Turkey: “It’s As If They’re Poisoning Us” – The Health Impacts of Plastic Recycling in Turkey

Human Rights Watch documented the health impacts of plastic recycling on facility workers and residents living near facilities in Adana and Istanbul, Turkey in 2022. In 2020, Turkey was the single largest recipient of European Union plastic, importing nearly 450,000 tonnes.

Plastic products contain chemical additives that make them useful but which pose threats to human health and make it more difficult to recycle plastic products. Plastic producers are not required to disclose additives in their products, so consumers purchasing products with plastic packaging and workers handling plastic waste have no way of knowing if they are exposed to materials that could pose health threats.

Phthalates, bisphenol A (BPA), and per- and polyfluoroalkyl substances (PFAS) are common chemical additives in plastic that harm human health. Phthalates are a group of additives commonly found in polyvinyl chloride (PVC), which is used to make pipes, wire insulation, and window frames.

Plastic recycling in Turkey poses specific health harms to women and girls. Phthalates are endocrine disrupting chemicals that are linked to early menopause in women, low birth rates, and higher rates of miscarriage.

For women, girls, and pregnant people, toxic exposure can contribute to serious, lifelong health problems. Women generally have a higher proportion of body fat, making them more likely to store lipophilic, toxic chemicals in their tissues. Women and girls who are exposed to endocrine disrupting chemicals, including BPA, are at increased risk of polycystic ovarian syndrome and recurrent miscarriages. Environmental toxins in air, water, food, and cosmetics have been linked with female infertility. Exposure of girls and women to endocrine-disrupting chemicals prior to and during childbearing years can result in increased likelihood of children being born with disabilities, making this is a significant intergenerational issue. Exposure to air pollution for pregnant people can result in the translocation of pollutant nanoparticles in placental tissue. Endocrine-disrupting phthalates have been found to cross the placenta from blood and amniotic fluid, exposing the fetus to toxins that increase the likelihood of premature birth, children born with disabilities, and development of disabilities later in childhood.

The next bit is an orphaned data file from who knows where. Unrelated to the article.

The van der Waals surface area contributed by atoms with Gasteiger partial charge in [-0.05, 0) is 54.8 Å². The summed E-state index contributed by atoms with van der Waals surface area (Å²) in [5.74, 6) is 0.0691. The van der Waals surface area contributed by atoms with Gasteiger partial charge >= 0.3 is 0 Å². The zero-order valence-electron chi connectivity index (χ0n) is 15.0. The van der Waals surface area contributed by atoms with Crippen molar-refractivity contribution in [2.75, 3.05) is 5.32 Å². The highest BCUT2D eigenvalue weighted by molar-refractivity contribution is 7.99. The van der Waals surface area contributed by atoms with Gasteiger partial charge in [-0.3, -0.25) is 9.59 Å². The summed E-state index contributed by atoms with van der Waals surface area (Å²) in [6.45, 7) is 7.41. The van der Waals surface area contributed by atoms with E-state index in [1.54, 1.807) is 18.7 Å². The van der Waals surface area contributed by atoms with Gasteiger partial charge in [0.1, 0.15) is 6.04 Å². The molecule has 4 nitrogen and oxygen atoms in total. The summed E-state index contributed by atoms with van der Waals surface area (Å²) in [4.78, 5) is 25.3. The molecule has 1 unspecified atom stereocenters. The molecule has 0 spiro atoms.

US: “We’re Dying Here: The Fight for Life in a Louisiana Fossil Fuel Sacrifice Zone”